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Gum bleaching is not just an aesthetic procedure, it can actually help resolve gum disease in many ways that dental flossing simply can’t. Gum bleaching also tends to be less painful than other dental procedures and more cost-effective than some of the other alternatives on the market today. However, if you’re interested in learning more about gum bleaching or any of the many other cosmetic dentistry procedures that we offer, feel free to call (555) 555-1234 and our friendly staff will be happy to provide you with any information you need!

Before Bleaching Was Invented:

Dentists would use lasers to burn away a layer of the gum tissue in hopes of getting rid of the pigmentation.
Dental lasers can often cause gum inflammation and also make it more likely for any other gum disease.
Bleaching is much less invasive and safer for your gums than what was previously done.
You’ll need to see a dentist before you have the procedure done. It’s important that you have enough healthy tissue around your teeth so that the bleaching can’t burn through them and damage your teeth.
It’s also important that you don’t drink alcohol or smoke at all within six months before or after bleaching, as this will lessen the effectiveness of the treatment.

What Happened When Bleach First Came Out?

In the early 1900s, researchers from Oxford University were trying to find a way to keep teeth white. After years of research, they eventually found that an acidic substance could lighten the color of teeth. They tested this substance on gums and found that it worked in the same way it had on teeth — with one big difference. It burned away gum tissue. Yikes!
This discovery raised a lot of questions among dentists: what kind of chemicals should they use? How often should they apply them? And how much tissue should they bleach?

Going Natural:

A better solution is to remove the bacteria that cause gum pigmentation without burning away any of the tissue. Get your teeth professionally cleaned on a regular basis and use a toothbrush with antibacterial bristles. To make sure your mouth is as clean as possible, brush your tongue, cheeks, and gums before you brush your teeth. You can also try using a home whitening kit if you want whiter teeth in less than an hour.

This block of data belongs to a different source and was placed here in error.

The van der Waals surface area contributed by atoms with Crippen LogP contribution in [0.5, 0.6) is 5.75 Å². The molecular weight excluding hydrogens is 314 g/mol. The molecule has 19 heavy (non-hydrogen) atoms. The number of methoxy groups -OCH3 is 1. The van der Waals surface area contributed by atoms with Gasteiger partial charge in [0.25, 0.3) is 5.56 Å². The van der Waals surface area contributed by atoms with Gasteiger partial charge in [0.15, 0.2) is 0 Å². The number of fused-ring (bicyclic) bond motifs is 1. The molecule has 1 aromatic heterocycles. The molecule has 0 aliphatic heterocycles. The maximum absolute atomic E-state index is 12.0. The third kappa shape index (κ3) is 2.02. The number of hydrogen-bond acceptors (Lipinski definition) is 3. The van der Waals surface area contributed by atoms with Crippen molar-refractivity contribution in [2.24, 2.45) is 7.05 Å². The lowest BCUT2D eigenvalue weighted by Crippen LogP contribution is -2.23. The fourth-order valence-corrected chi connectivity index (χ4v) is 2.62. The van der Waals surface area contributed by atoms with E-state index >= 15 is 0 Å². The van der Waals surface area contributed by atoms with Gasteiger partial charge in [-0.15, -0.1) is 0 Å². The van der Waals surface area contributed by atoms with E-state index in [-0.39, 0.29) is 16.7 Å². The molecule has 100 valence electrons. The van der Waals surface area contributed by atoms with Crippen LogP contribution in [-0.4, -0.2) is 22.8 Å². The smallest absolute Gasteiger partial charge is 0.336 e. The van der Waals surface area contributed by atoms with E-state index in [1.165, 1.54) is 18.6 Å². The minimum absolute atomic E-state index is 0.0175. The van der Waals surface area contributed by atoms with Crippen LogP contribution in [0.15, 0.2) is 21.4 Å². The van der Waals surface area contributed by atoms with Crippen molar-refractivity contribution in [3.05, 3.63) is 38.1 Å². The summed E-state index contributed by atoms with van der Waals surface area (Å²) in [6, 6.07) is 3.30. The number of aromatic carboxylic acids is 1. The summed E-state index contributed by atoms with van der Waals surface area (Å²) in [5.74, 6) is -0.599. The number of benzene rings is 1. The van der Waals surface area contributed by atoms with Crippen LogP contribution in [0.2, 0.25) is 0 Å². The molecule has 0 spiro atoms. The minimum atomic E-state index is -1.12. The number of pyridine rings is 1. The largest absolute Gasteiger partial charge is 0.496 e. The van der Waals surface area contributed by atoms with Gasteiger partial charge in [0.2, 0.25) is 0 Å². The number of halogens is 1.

Pros And Cons Of Bleaching:

Bleaching your teeth with lasers is not only effective but also a very quick process. However, there are some risks involved with the procedure. For example, if you have gum tissue that has been burned away, it could cause scaring which can lead to receding gums. On the other hand, this treatment will remove any stains on your teeth and leave them much whiter than ever before.

How They Do It Now…

What is bleaching? A tooth-whitening technique that lightens the color of your teeth by removing stains. What are the benefits of bleaching? Dentists often recommend this procedure for patients who have stained teeth, as it can drastically improve their appearance. What is the downside of bleaching? There isn’t really a downside, but it’s not a one-size-fits-all treatment. Talk with your dentist to see if bleaching would work for you and what the best options are for you.

FAQs On Bleaching:

Are there any side effects? While gum bleaches may cause some sensitivity, the effects are usually mild and can easily be managed with a painkiller. You should always talk to your dentist before bleaching your gums as they may have more information on which techniques work better for you. How long do I need to wear the trays? For a typical case of lightened gums, you will wear the tray for about an hour each day for two weeks. If you want more dramatic results, you’ll need to use them for longer periods of time and keep wearing them until your teeth lighten. What if I don’t want my teeth lighter? If you’re not looking for whitening, then there is no reason why this treatment won’t work just as well.

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